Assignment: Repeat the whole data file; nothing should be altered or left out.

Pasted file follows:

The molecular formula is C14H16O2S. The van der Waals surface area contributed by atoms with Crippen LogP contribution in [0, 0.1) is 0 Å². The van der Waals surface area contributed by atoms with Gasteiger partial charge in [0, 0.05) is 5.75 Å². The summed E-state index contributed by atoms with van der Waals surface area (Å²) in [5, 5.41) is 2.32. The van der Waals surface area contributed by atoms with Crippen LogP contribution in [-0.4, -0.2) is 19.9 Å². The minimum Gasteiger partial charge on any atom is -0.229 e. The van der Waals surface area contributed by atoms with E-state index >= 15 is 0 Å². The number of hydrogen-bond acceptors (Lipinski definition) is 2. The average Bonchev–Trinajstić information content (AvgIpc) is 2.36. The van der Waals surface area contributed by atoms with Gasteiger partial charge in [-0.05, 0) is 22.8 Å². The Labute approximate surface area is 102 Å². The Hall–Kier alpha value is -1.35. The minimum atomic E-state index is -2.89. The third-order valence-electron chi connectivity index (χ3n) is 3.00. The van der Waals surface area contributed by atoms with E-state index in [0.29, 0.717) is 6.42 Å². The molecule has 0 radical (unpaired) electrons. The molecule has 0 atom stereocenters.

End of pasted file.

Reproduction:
The molecular formula is C14H16O2S. The van der Waals surface area contributed by atoms with Crippen LogP contribution in [0, 0.1) is 0 Å². The van der Waals surface area contributed by atoms with Gasteiger partial charge in [0, 0.05) is 5.75 Å². The summed E-state index contributed by atoms with van der Waals surface area (Å²) in [5, 5.41) is 2.32. The van der Waals surface area contributed by atoms with Crippen LogP contribution in [-0.4, -0.2) is 19.9 Å². The minimum Gasteiger partial charge on any atom is -0.229 e. The van der Waals surface area contributed by atoms with E-state index >= 15 is 0 Å². The number of hydrogen-bond acceptors (Lipinski definition) is 2. The average Bonchev–Trinajstić information content (AvgIpc) is 2.36. The van der Waals surface area contributed by atoms with Gasteiger partial charge in [-0.05, 0) is 22.8 Å². The Labute approximate surface area is 102 Å². The Hall–Kier alpha value is -1.35. The minimum atomic E-state index is -2.89. The third-order valence-electron chi connectivity index (χ3n) is 3.00. The van der Waals surface area contributed by atoms with E-state index in [0.29, 0.717) is 6.42 Å². The molecule has 0 radical (unpaired) electrons. The molecule has 0 atom stereocenters.